News of the decision by Greece and Turkey to resume exploratory talks in Istanbul later this month has been met with optimism by the European Union, NATO and individual nations around Europe. Earlier this week, Turkish Foreign Minister Mevlüt Çavuşoğlu announced that Turkey was inviting Greece to attend the discussions being hosted in Turkey on 25 January. This will mark the 61st round of exploratory talks which came into being back in 2002. The last round was held in Athens back in March, 2016. Energy rights, economic exclusion zones, and maritime rights are expected to be the main topics for the upcoming round.
Since 2016 relations between Greece and Turkey have deteriorated. There has been no shortage of issues fueling the flames between these two rival states. Refugee treatment, energy exploration, and dueling economic exclusion zones have all played significant roles in bringing Greece and Turkey to the state they’re currently at. The EU expressed hope that the upcoming discussions between the two nations will bring about deeper talks and resolutions in the future. “We were discussing already how important it is for Turkey to behave constructively towards the EU member states because the EU has on numerous occasions stressed its solidarity with Greece, with Cyprus (the Greek Cypriot administration), and stressed also the need to solve all the bilateral issues,” European Commission spokesperson Peter Stano told a recent daily press briefing in Brussels.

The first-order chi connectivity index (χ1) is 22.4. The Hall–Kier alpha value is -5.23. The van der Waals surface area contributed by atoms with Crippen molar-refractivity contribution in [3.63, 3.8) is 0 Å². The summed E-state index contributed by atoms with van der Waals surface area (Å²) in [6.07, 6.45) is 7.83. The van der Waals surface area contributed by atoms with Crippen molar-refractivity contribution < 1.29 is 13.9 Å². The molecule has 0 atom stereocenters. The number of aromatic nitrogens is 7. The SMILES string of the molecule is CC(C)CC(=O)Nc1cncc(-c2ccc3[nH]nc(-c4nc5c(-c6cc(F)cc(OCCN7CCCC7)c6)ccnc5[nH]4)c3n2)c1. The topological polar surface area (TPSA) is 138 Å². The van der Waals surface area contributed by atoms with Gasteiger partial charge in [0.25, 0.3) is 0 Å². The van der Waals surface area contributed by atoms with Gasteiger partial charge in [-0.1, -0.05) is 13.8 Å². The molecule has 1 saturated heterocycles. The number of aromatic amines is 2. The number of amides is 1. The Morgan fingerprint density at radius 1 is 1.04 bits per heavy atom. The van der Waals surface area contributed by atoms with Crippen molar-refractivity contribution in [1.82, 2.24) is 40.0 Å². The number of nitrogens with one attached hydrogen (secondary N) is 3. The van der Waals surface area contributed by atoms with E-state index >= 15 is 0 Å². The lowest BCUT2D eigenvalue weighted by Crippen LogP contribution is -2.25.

Turkey has been softening its tone in recent days. Turkish President Recep Tayyip Erdogan said on Tuesday that his country is prepared to repair the damaged relations between Turkey and the EU. The decision to do this could come from the recent setbacks Turkey has endured on the foreign front. Russia has managed to push Turkey out of the post-war picture in the aftermath of the latest Azeri-Armenian conflict in October and November. Despite supporting Azerbaijan with military hardware and mercenaries, Turkish assistance in the peacekeeping process and beyond was politely declined, or in some instances minimized by Moscow. Add to that the continuing difficulties in Libya, blowback from increasingly aggressive energy exploration in the Eastern Med, and the economic exclusion zone issue, and it becomes clear why Turkey could be looking for a breather.